Once you’ve done a previous test and figured out what you know, write down ideas for the parts you didn’t do well in. Those are the things you need to do more work on. There are always a few things we completely forget, and they always show up on exams when we least expect them to.
When you figure out where you’re having trouble and write down the ideas that need work, you’re actually making a personalized study plan. So, you only study what needs improvement, and you save time because you aren’t trying to learn everything at once or highlighting every page in your book.
Once you know what you’re having trouble with, you can work on it more, study it more, and ask your teachers and classmates for more help.
Use a guide for marking.
If you can get your hands on marking guides, they will help you figure out where you gained and lost marks and how well you are answering the GCE past question papers.
Some students always think they know so much about the subject. But I can tell you for sure that you might be surprised to find out that you don’t know some things you thought you did.
Marking guides are always very clear about what is needed for each question and will help you know what is expected. Keep in mind that the examiner may look for certain key words before giving you a grade. You have to talk about exactly those things, and if you don’t, you might not get any or very few points for that question.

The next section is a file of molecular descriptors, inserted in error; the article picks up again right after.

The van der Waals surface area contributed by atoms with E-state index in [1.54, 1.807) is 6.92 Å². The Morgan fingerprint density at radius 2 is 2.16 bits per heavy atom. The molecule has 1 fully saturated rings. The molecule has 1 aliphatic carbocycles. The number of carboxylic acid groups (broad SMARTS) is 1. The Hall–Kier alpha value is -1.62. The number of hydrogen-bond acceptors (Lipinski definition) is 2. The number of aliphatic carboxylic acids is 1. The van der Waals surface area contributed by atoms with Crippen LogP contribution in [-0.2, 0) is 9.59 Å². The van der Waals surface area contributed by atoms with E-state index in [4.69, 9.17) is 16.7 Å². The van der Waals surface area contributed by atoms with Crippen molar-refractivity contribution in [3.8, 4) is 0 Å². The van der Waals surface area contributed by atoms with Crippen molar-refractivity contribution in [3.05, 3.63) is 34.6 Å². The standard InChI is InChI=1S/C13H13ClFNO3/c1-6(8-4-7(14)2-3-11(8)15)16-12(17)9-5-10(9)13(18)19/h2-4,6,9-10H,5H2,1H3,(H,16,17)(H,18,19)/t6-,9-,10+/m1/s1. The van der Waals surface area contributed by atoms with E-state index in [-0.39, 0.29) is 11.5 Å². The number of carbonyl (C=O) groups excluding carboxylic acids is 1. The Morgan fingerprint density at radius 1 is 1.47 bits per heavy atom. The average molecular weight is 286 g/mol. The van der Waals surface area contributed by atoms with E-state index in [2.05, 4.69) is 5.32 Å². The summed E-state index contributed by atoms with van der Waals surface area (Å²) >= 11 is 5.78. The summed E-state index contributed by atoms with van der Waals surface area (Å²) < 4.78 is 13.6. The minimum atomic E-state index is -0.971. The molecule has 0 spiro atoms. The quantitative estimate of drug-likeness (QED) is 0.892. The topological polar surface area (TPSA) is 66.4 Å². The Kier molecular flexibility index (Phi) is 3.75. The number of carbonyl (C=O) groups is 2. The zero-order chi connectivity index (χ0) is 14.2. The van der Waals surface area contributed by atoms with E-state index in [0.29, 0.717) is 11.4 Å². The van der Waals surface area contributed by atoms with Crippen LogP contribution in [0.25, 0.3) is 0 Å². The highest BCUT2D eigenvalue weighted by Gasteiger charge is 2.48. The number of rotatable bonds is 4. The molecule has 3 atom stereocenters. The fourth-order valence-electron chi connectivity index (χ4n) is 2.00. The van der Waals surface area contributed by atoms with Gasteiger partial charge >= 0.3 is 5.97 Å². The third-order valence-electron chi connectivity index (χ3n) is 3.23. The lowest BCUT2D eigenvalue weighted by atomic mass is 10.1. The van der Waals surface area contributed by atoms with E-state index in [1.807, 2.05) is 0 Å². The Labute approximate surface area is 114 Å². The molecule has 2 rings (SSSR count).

This is why it’s important to use a marking guide. It helps you make sure you don’t lose points on questions you understood but didn’t answer the right way.
What if you can’t find a marking guide, though? Your teachers can also be a good choice. Answer the questions and send them back so they can fix them. This will show you what you did right and what you did wrong.
Advice on how to do well on the GCE exams
As you get ready for your exams, here are a few tips that will help you prepare well and get good grades:
- Know how the GCE exam is set up.
- Use the GCE Syllabus to study.
- Make a plan to study three times a day.
- Read your GCE notes and study them.
- Try out old GCE question papers.
- Set up a study group with your friends.
- Go to GCE Tutorials.
- Eat well and work out.
- Try not to get distracted by TV, Telenovelas, football, Big Brother, and social media.
- Have faith in yourself